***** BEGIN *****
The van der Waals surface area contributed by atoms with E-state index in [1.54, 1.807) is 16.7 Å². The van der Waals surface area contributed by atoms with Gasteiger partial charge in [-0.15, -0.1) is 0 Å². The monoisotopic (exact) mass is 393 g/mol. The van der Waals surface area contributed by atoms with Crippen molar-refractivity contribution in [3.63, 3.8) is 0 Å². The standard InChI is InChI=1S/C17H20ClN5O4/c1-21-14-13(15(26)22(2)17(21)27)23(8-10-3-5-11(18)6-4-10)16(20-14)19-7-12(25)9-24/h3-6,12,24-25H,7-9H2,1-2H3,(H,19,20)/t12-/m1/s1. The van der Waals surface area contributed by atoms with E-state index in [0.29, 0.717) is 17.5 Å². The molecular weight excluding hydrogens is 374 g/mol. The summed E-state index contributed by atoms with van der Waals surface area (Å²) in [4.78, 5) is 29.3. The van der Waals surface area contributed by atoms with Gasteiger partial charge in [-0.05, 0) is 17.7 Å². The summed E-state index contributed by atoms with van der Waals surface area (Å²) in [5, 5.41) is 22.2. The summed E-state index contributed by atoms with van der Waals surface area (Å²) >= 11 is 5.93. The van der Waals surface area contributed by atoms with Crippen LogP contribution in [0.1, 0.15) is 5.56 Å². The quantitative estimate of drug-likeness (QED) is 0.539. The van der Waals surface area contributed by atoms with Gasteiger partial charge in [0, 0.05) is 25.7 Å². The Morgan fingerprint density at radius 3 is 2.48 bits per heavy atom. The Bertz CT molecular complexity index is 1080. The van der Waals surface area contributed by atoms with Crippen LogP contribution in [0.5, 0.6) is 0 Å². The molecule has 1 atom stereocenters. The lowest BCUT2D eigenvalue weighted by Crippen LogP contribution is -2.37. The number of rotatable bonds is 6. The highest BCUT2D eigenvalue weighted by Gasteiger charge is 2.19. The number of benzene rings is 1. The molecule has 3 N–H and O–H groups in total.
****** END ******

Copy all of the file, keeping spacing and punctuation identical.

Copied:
The van der Waals surface area contributed by atoms with E-state index in [1.54, 1.807) is 16.7 Å². The van der Waals surface area contributed by atoms with Gasteiger partial charge in [-0.15, -0.1) is 0 Å². The monoisotopic (exact) mass is 393 g/mol. The van der Waals surface area contributed by atoms with Crippen molar-refractivity contribution in [3.63, 3.8) is 0 Å². The standard InChI is InChI=1S/C17H20ClN5O4/c1-21-14-13(15(26)22(2)17(21)27)23(8-10-3-5-11(18)6-4-10)16(20-14)19-7-12(25)9-24/h3-6,12,24-25H,7-9H2,1-2H3,(H,19,20)/t12-/m1/s1. The van der Waals surface area contributed by atoms with E-state index in [0.29, 0.717) is 17.5 Å². The molecular weight excluding hydrogens is 374 g/mol. The summed E-state index contributed by atoms with van der Waals surface area (Å²) in [4.78, 5) is 29.3. The van der Waals surface area contributed by atoms with Gasteiger partial charge in [-0.05, 0) is 17.7 Å². The summed E-state index contributed by atoms with van der Waals surface area (Å²) in [5, 5.41) is 22.2. The summed E-state index contributed by atoms with van der Waals surface area (Å²) >= 11 is 5.93. The van der Waals surface area contributed by atoms with Crippen LogP contribution in [0.1, 0.15) is 5.56 Å². The quantitative estimate of drug-likeness (QED) is 0.539. The van der Waals surface area contributed by atoms with Gasteiger partial charge in [0, 0.05) is 25.7 Å². The Morgan fingerprint density at radius 3 is 2.48 bits per heavy atom. The Bertz CT molecular complexity index is 1080. The van der Waals surface area contributed by atoms with Crippen LogP contribution in [0.5, 0.6) is 0 Å². The molecule has 1 atom stereocenters. The lowest BCUT2D eigenvalue weighted by Crippen LogP contribution is -2.37. The number of rotatable bonds is 6. The highest BCUT2D eigenvalue weighted by Gasteiger charge is 2.19. The number of benzene rings is 1. The molecule has 3 N–H and O–H groups in total.